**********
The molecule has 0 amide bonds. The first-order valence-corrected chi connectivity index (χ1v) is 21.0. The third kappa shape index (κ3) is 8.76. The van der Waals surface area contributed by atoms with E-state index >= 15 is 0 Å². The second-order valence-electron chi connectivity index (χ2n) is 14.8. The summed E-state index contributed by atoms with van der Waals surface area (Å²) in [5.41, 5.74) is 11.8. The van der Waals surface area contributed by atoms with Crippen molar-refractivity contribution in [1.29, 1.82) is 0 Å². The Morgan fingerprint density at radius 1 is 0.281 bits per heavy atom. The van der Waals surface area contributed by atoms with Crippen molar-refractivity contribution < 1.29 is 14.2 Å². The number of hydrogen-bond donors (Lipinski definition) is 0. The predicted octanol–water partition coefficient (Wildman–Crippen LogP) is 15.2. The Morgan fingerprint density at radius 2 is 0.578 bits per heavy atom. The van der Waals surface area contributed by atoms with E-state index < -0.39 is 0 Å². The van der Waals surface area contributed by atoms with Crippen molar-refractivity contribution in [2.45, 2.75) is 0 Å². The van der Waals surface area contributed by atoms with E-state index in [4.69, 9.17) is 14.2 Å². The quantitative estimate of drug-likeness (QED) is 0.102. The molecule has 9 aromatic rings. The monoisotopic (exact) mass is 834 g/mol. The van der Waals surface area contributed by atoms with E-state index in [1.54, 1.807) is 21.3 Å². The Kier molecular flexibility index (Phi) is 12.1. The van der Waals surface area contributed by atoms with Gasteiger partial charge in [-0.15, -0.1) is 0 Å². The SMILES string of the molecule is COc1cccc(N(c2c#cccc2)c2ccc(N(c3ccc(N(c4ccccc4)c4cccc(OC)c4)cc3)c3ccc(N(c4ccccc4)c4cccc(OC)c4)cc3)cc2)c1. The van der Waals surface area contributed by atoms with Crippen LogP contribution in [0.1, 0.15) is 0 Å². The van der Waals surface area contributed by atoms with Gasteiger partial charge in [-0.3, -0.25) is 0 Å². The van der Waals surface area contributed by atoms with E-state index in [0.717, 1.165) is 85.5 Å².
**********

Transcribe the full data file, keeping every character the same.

The molecule has 0 amide bonds. The first-order valence-corrected chi connectivity index (χ1v) is 21.0. The third kappa shape index (κ3) is 8.76. The van der Waals surface area contributed by atoms with E-state index >= 15 is 0 Å². The second-order valence-electron chi connectivity index (χ2n) is 14.8. The summed E-state index contributed by atoms with van der Waals surface area (Å²) in [5.41, 5.74) is 11.8. The van der Waals surface area contributed by atoms with Crippen molar-refractivity contribution in [1.29, 1.82) is 0 Å². The Morgan fingerprint density at radius 1 is 0.281 bits per heavy atom. The van der Waals surface area contributed by atoms with Crippen molar-refractivity contribution < 1.29 is 14.2 Å². The number of hydrogen-bond donors (Lipinski definition) is 0. The predicted octanol–water partition coefficient (Wildman–Crippen LogP) is 15.2. The Morgan fingerprint density at radius 2 is 0.578 bits per heavy atom. The van der Waals surface area contributed by atoms with E-state index < -0.39 is 0 Å². The van der Waals surface area contributed by atoms with Crippen molar-refractivity contribution in [2.45, 2.75) is 0 Å². The van der Waals surface area contributed by atoms with E-state index in [4.69, 9.17) is 14.2 Å². The quantitative estimate of drug-likeness (QED) is 0.102. The molecule has 9 aromatic rings. The monoisotopic (exact) mass is 834 g/mol. The van der Waals surface area contributed by atoms with E-state index in [1.54, 1.807) is 21.3 Å². The Kier molecular flexibility index (Phi) is 12.1. The van der Waals surface area contributed by atoms with Gasteiger partial charge in [-0.15, -0.1) is 0 Å². The SMILES string of the molecule is COc1cccc(N(c2c#cccc2)c2ccc(N(c3ccc(N(c4ccccc4)c4cccc(OC)c4)cc3)c3ccc(N(c4ccccc4)c4cccc(OC)c4)cc3)cc2)c1. The van der Waals surface area contributed by atoms with Crippen LogP contribution in [0.1, 0.15) is 0 Å². The van der Waals surface area contributed by atoms with Gasteiger partial charge in [-0.3, -0.25) is 0 Å². The van der Waals surface area contributed by atoms with E-state index in [0.717, 1.165) is 85.5 Å².